Everyone's heard stories of people whose lives end on extraordinary notes: The adventurous senior who goes skydiving to check it off her bucket list. The multiple-cancer survivor with an optimism and thirst for life in the face of adversity. The mother who dies at peace and without pain at home as family and loved ones are by her side.
But less shared are the tales of more complicated deaths, and the tragically sudden. The father and daughter who never said, "I love you." The best friend who was the life of the party but died the next day in a car wreck. The young lover who had a heart attack in his sleep.
These are the the ones told on The Last Message Received, a two-month-old Tumblr that has rapidly gained popularity for documenting people's last, often brief exchanges. Captured via screenshots from text and Facebook messages, the site has logged 600 submissions from users across the world -- many of them anonymous teens and college students. It has more than 1,000 more messages ready to post over the coming months.
The easy sharing of personal, often secret messages between everyday people isn't a foreign concept to Tumblr or the Internet. The founder of PostSecret, for example, parlayed a website of mailed postcard confessions into a popular brand with books and museum exhibits. Putting others' lives anonymously on display has become an art form as well as a business. Discussions of death aren't rare online either, with people setting up vast memorials to their loved ones on individual websites and social networks like Facebook.
For 15-year-old Emily Trunko, the creator of The Last Message Received, combining the two seems to have struck a chord. Next year, Crown Books for Young Readers, part of Random House Children’s Books, will release two books based on The Last Message Received, as well as an older Tumblr of hers called Dear My Blank.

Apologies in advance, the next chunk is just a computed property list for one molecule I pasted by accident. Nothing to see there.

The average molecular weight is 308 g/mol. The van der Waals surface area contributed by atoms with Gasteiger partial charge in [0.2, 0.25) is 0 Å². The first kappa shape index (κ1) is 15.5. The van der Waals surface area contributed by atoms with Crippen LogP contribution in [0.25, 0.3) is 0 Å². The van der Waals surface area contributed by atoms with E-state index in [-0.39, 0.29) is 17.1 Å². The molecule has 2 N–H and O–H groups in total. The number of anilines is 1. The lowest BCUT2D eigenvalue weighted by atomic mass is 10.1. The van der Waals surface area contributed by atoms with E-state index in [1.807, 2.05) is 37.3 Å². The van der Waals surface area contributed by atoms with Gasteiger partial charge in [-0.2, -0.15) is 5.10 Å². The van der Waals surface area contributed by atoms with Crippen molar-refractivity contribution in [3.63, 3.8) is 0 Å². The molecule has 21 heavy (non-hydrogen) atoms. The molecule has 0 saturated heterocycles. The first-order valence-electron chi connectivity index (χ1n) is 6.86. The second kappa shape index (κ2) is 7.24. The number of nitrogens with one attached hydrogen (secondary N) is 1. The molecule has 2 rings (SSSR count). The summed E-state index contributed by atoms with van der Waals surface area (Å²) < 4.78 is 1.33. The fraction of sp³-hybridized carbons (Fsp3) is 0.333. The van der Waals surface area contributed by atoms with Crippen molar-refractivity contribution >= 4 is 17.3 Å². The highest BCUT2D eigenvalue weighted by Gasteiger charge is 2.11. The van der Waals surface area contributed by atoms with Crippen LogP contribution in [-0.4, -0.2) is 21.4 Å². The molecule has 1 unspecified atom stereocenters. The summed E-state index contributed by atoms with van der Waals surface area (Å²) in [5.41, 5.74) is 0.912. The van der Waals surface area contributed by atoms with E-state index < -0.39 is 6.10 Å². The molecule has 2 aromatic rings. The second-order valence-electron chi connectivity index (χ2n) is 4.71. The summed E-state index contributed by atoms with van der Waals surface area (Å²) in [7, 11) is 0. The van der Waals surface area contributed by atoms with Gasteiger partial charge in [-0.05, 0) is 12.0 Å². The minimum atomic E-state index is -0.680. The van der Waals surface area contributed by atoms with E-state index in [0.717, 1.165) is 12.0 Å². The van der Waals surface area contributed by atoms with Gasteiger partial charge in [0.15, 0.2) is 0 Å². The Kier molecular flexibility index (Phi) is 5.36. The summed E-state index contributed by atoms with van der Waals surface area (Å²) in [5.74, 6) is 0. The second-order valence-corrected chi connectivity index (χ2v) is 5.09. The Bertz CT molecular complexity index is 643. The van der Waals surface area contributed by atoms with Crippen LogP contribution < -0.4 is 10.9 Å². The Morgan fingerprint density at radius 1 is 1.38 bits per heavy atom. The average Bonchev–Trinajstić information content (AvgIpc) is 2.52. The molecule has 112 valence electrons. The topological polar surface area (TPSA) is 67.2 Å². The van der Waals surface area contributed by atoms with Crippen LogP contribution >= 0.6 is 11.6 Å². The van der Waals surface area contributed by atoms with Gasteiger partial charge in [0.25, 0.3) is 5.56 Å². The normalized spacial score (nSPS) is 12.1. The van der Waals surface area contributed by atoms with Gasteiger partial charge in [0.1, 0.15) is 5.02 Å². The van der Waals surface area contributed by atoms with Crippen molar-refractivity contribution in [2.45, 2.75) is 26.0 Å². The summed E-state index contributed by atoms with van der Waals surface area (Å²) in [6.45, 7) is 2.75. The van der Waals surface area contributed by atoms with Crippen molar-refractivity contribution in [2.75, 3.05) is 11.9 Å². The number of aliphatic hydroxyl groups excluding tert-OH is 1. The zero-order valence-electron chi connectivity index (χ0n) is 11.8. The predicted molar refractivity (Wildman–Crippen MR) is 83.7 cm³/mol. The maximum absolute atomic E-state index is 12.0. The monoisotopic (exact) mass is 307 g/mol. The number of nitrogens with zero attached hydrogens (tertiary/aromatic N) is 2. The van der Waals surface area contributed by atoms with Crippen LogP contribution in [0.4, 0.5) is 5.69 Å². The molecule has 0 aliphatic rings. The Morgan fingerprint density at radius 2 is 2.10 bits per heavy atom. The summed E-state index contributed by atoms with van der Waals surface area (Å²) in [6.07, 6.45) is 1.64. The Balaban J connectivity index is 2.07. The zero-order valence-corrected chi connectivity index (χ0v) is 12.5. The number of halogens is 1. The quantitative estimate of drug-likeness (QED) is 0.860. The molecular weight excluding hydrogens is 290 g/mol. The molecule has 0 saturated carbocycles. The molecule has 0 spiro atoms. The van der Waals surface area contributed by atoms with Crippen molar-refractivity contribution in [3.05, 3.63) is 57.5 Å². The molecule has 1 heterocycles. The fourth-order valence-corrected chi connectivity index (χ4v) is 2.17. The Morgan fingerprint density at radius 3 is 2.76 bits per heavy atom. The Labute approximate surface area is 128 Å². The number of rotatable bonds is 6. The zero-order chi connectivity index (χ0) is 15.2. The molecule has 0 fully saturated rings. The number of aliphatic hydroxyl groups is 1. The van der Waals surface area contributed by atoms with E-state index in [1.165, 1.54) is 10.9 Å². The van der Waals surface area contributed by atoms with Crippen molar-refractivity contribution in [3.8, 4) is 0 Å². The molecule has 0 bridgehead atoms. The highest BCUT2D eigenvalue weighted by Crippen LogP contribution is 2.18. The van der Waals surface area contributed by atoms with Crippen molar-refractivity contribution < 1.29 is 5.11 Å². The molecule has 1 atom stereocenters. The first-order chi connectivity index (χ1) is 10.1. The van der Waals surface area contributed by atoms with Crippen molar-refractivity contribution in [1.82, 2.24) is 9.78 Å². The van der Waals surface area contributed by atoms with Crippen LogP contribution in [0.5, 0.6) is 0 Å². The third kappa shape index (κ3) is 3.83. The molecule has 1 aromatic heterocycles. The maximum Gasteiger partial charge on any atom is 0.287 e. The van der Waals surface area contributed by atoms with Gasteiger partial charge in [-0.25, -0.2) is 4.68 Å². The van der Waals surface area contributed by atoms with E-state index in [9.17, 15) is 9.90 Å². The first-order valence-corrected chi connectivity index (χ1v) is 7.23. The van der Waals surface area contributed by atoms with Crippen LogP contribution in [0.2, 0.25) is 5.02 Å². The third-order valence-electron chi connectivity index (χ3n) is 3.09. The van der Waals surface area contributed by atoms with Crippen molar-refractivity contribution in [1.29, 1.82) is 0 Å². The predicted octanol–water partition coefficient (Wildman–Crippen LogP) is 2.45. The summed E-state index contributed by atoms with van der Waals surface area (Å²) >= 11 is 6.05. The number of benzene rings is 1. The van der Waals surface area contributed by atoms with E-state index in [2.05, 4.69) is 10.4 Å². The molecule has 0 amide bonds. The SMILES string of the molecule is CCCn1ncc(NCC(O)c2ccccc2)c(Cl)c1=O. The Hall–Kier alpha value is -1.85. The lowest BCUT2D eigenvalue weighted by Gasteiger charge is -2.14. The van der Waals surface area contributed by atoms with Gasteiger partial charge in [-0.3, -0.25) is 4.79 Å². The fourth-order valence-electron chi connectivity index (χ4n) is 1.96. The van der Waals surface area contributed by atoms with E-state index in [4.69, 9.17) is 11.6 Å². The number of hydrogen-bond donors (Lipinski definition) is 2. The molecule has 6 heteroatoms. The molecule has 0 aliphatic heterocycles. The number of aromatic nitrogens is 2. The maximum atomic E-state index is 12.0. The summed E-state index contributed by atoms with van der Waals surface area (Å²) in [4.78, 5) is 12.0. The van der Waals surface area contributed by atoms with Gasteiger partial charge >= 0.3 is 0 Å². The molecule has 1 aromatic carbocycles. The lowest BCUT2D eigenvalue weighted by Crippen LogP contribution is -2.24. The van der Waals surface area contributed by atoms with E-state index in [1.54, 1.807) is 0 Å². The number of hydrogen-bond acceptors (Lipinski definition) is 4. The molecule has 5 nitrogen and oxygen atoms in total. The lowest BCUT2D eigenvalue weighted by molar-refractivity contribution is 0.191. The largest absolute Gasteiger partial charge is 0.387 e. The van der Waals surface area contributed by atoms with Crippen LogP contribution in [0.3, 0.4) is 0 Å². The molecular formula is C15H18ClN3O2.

Trunko, who lives outside Akron, Ohio, not only spends hours each evening scheduling posts for her website but also attends school online during the day at Ohio Virtual Academy. She said in an interview that she was surprised at the growth of something that began as simple curiosity.
"I've always been interested in other people's stories and lives. I thought 'the end' would be something I could focus on," said Trunko, whose submissions first leaned toward breakup messages from relationships that had soured, and later expanded to include half or more that are about death. Each is followed by a caption explaining what happened to the sender: a loved one who passed, a lover who disappeared or, in some cases, a victim who never saw an abuser again.
"I'm really lucky to let people trust me with these stories. It's something people don't normally share, and sometimes it can be harmful to share it. They don't always want to keep dwelling on it," said Trunko. Some of the most heartbreaking exchanges are ones of friends who die by suicide or drug overdoses. Since nearly all submissions are anonymous, there's little to no follow-up. In one uncommon but gratifying case, a reader sent Trunko a message through the "Ask Me Anything" link on her site, telling her reading the posts about suicide kept him from doing it himself.
"He realized that even if he thought nobody would miss him, people would miss him when he died," she said.
A few weeks shy of her 16th birthday, Trunko admitted she's more comfortable with death -- the physical kind and that of friendships and relationships -- than many people her age are. But more than changing her views on endings, the project has affected how she interacts with the living.
"How I send messages, how I talk to people -- you don't ever know when what you say will be the last one. Death is very real and can happen to anyone," she said. "I got a submission today where the last thing a girl said to her great uncle was, 'I hate you.'"
That post will be up in a few weeks.